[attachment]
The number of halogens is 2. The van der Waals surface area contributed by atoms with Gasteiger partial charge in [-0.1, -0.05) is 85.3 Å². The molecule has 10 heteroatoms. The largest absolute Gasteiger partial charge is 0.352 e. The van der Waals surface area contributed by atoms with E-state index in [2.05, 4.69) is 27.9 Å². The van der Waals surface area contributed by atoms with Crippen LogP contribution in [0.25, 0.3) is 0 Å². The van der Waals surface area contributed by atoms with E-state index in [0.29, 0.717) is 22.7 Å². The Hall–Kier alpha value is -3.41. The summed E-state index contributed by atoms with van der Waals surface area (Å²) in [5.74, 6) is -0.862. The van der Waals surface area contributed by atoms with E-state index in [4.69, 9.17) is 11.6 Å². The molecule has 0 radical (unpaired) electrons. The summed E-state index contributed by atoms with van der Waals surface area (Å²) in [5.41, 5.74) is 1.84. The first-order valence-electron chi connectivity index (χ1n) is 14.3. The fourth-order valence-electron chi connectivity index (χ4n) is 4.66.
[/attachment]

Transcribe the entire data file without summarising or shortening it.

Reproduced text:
The number of halogens is 2. The van der Waals surface area contributed by atoms with Gasteiger partial charge in [-0.1, -0.05) is 85.3 Å². The molecule has 10 heteroatoms. The largest absolute Gasteiger partial charge is 0.352 e. The van der Waals surface area contributed by atoms with E-state index in [2.05, 4.69) is 27.9 Å². The van der Waals surface area contributed by atoms with Crippen LogP contribution in [0.25, 0.3) is 0 Å². The van der Waals surface area contributed by atoms with E-state index in [0.29, 0.717) is 22.7 Å². The Hall–Kier alpha value is -3.41. The summed E-state index contributed by atoms with van der Waals surface area (Å²) in [5.74, 6) is -0.862. The van der Waals surface area contributed by atoms with E-state index in [4.69, 9.17) is 11.6 Å². The molecule has 0 radical (unpaired) electrons. The summed E-state index contributed by atoms with van der Waals surface area (Å²) in [5.41, 5.74) is 1.84. The first-order valence-electron chi connectivity index (χ1n) is 14.3. The fourth-order valence-electron chi connectivity index (χ4n) is 4.66.